Sony's Juan Martinez and Rob Willox Consider the F Series Camera - Creative Planet Network

Sony's Juan Martinez and Rob Willox Consider the F Series Camera

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Sony Electronics recently introduced two new 4K cameras, the PMW-F55 and PMW-F5, that can shoot HD, 2K and 4K. TV Technology’s Craig Johnston spoke to Sony Electronics senior product manager Juan Martinez and director of marketing for large image sensor cameras Rob Willox about the new cameras.

Where do these two new CineAlta cameras fit into the Sony 4K camera lineup?
Juan Martinez: The PMW-F55 and PMW-F5 slot in below our F65 8K raw camera. The F65 has a 20-megapixel sensor, with twice as many pixels as these two new CineAlta cameras. But these are 4K cameras that can deliver HD or higher, with performance above our PMW-F3 camcorder. And price-wise, they’re between the F65 and the F3.

Rob Willox: One of the interesting things about these cameras as far as television production companies are concerned is that they are the first generation of cameras that will be able to simultaneously record 4K and HD within the same camera system. In fact, you could produce a 4K master, a UHD master, a 2K master and an HD master, 1080 or 720. So you have a tremendous amount of flexibility available to you.

Martinez: In the typical large-sensor camera, the architecture and shape of the camera are not really conducive for shoulder-mount operation. But these cameras, we like to call them “camera systems” because they have modular architecture and have many different accessories. The camera has been designed for viewfinders. We have the breakthrough DVF OLED high-resolution viewfinders for the cameras, and we also offer an LCD viewfinder. There are batteries and other accessories as well. But the camera is designed to go on the shoulder for ENG or docu-style, as well as to be fully dressed for digital cinematography, and handheld operation.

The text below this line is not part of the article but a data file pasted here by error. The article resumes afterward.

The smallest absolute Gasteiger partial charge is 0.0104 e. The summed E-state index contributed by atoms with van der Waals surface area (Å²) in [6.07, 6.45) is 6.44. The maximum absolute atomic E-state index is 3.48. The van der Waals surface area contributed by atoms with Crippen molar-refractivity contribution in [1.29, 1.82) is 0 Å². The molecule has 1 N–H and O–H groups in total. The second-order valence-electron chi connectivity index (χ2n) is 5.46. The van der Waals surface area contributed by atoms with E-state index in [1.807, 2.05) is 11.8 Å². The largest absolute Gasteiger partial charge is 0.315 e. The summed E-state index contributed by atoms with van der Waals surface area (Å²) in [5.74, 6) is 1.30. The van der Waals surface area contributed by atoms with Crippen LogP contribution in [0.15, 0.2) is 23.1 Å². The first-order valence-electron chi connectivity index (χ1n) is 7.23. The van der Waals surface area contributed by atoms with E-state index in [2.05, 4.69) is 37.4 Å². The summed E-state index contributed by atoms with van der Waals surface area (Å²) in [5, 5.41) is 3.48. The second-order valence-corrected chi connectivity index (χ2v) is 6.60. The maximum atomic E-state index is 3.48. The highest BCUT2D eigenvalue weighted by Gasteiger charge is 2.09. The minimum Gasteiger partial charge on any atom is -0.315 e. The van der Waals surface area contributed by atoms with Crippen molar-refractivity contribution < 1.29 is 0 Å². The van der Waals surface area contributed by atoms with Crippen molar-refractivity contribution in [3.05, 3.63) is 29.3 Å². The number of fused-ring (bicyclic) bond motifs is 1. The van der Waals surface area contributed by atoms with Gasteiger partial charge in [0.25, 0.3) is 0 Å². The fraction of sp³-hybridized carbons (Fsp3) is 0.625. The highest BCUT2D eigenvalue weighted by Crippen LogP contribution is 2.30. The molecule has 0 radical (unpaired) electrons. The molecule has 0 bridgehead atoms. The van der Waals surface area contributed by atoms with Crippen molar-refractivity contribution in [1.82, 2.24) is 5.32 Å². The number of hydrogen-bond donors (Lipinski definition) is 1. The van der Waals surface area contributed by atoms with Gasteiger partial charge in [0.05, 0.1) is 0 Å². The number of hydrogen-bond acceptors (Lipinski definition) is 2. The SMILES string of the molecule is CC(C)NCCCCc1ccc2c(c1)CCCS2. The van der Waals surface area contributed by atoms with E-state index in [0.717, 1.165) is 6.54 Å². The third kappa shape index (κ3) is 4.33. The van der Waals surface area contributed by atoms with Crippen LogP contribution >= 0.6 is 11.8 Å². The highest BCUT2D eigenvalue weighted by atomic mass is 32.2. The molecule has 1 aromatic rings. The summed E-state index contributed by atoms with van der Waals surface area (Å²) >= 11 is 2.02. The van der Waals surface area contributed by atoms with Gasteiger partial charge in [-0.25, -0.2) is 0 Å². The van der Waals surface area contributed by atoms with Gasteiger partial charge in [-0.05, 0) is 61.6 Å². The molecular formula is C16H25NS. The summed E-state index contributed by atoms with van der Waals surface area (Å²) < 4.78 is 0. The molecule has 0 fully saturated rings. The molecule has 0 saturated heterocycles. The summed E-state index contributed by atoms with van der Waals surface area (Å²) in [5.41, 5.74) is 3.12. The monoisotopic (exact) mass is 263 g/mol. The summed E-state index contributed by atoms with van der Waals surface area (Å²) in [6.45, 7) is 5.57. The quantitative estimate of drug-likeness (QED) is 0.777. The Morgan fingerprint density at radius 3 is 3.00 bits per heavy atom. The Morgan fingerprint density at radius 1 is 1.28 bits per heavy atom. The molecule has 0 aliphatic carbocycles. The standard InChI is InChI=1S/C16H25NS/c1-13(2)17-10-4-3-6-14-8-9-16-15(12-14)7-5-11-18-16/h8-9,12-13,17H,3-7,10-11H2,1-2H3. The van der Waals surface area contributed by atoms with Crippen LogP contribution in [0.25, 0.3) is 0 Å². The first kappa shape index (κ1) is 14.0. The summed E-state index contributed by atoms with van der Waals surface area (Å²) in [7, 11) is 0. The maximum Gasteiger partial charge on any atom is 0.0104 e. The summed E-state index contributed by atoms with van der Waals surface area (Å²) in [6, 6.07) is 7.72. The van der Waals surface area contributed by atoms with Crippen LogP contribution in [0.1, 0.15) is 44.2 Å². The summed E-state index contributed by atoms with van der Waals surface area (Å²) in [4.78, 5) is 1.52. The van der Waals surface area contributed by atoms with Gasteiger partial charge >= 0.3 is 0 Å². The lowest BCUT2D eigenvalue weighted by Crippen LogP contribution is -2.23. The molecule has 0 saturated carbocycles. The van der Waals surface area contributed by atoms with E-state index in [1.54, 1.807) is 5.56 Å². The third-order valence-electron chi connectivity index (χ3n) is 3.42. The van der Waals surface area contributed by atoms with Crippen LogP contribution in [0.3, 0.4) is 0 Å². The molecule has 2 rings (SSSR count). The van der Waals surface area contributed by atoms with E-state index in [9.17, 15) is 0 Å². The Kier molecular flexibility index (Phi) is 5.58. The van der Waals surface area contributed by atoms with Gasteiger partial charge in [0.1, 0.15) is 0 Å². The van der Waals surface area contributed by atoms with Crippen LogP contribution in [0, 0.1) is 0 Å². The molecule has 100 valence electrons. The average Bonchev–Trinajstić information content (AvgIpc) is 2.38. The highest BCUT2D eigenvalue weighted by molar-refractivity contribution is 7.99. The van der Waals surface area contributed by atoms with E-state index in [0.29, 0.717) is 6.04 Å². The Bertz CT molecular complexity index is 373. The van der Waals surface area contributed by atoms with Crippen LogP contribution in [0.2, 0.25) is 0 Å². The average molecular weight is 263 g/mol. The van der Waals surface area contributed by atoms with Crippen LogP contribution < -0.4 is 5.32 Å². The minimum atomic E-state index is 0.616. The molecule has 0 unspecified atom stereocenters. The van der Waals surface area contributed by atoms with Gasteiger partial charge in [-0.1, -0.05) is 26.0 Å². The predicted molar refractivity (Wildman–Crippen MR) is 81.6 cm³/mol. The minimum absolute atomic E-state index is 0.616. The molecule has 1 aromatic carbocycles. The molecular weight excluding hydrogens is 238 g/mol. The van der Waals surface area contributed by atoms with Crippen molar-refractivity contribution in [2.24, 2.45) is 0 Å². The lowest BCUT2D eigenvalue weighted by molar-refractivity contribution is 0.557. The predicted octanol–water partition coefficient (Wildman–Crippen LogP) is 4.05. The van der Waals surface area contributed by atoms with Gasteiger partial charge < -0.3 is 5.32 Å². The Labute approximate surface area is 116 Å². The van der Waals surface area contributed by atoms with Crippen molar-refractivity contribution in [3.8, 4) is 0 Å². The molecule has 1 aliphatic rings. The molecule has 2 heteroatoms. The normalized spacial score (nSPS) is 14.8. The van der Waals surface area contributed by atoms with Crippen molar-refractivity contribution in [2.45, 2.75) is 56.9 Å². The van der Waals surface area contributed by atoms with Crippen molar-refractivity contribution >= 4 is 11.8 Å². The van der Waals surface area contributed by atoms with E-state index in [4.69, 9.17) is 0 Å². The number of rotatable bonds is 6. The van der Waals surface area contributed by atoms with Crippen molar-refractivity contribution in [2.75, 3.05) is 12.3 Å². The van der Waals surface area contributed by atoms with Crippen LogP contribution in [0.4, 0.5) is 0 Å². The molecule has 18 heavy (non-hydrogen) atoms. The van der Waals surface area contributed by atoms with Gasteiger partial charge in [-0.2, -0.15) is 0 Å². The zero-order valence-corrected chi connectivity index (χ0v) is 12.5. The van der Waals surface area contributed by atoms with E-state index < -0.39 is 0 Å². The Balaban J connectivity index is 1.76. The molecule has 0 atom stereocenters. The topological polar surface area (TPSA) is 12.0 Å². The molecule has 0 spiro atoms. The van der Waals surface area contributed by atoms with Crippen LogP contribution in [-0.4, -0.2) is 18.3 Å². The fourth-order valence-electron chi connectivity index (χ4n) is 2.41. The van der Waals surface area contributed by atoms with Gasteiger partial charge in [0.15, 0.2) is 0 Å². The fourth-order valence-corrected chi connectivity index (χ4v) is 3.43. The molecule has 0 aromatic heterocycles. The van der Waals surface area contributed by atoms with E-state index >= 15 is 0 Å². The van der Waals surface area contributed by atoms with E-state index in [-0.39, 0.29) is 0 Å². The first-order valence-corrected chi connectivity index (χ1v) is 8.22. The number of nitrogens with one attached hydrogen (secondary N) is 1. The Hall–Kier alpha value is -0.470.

Willox: The business model for the F65, F55 and F5 was carefully considered for owner operators, for rental shops, all different types of productions from sports to cinematic productions. Let’s talk about the business model for the owner/operator. They want to purchase something that’s going to protect their investment for a number of years, as long as possible. They need to recoup their investment quickly so they can be profitable and make money. A lot of careful attention has gone into those concerns, both from a design standpoint and from a cost standpoint. I think we’ve really nailed it. The cost of the cameras is very efficient, as is the flexibility of the feature sets and the modularity of the design that Juan was referencing before. Our strategy is really to encompass all different types of productions, at every level, for every budget.

Martinez: You start working in raw color space, with some of the things that you can do to paint and give a highly stylized look to footage. Because they’re software-driven rather than hardware, a lot of those tools now are accessible at any level of production. Though they can be dressed out for cine-style shooting with a larger crew, both the F55 and F5 are also ideal for one-man operation, where you can start and stop the camera from the zoom control handle of the lens. So it is very comfortable, very easy to operate. You don’t need a big union crew to operate the cameras. Their size, weight, power consumption and modularity are perfect for television production. We’re aiming at the one-person crew and television production all the way up to feature film or sports and episodic TV production.

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